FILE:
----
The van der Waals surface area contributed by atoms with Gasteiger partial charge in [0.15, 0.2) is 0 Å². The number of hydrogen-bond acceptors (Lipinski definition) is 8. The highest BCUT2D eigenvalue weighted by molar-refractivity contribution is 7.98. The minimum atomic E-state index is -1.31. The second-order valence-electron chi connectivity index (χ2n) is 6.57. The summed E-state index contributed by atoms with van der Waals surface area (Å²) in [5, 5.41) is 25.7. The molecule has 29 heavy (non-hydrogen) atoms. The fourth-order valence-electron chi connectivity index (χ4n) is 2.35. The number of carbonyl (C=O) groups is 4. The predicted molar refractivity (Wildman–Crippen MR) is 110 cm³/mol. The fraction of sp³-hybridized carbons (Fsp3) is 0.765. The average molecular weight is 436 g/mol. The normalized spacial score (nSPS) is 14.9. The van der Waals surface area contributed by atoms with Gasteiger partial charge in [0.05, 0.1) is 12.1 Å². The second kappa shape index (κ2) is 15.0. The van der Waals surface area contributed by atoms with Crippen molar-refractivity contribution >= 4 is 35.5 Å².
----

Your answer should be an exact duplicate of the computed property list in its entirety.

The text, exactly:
The van der Waals surface area contributed by atoms with Gasteiger partial charge in [0.15, 0.2) is 0 Å². The number of hydrogen-bond acceptors (Lipinski definition) is 8. The highest BCUT2D eigenvalue weighted by molar-refractivity contribution is 7.98. The minimum atomic E-state index is -1.31. The second-order valence-electron chi connectivity index (χ2n) is 6.57. The summed E-state index contributed by atoms with van der Waals surface area (Å²) in [5, 5.41) is 25.7. The molecule has 29 heavy (non-hydrogen) atoms. The fourth-order valence-electron chi connectivity index (χ4n) is 2.35. The number of carbonyl (C=O) groups is 4. The predicted molar refractivity (Wildman–Crippen MR) is 110 cm³/mol. The fraction of sp³-hybridized carbons (Fsp3) is 0.765. The average molecular weight is 436 g/mol. The normalized spacial score (nSPS) is 14.9. The van der Waals surface area contributed by atoms with Gasteiger partial charge in [0.05, 0.1) is 12.1 Å². The second kappa shape index (κ2) is 15.0. The van der Waals surface area contributed by atoms with Crippen molar-refractivity contribution >= 4 is 35.5 Å².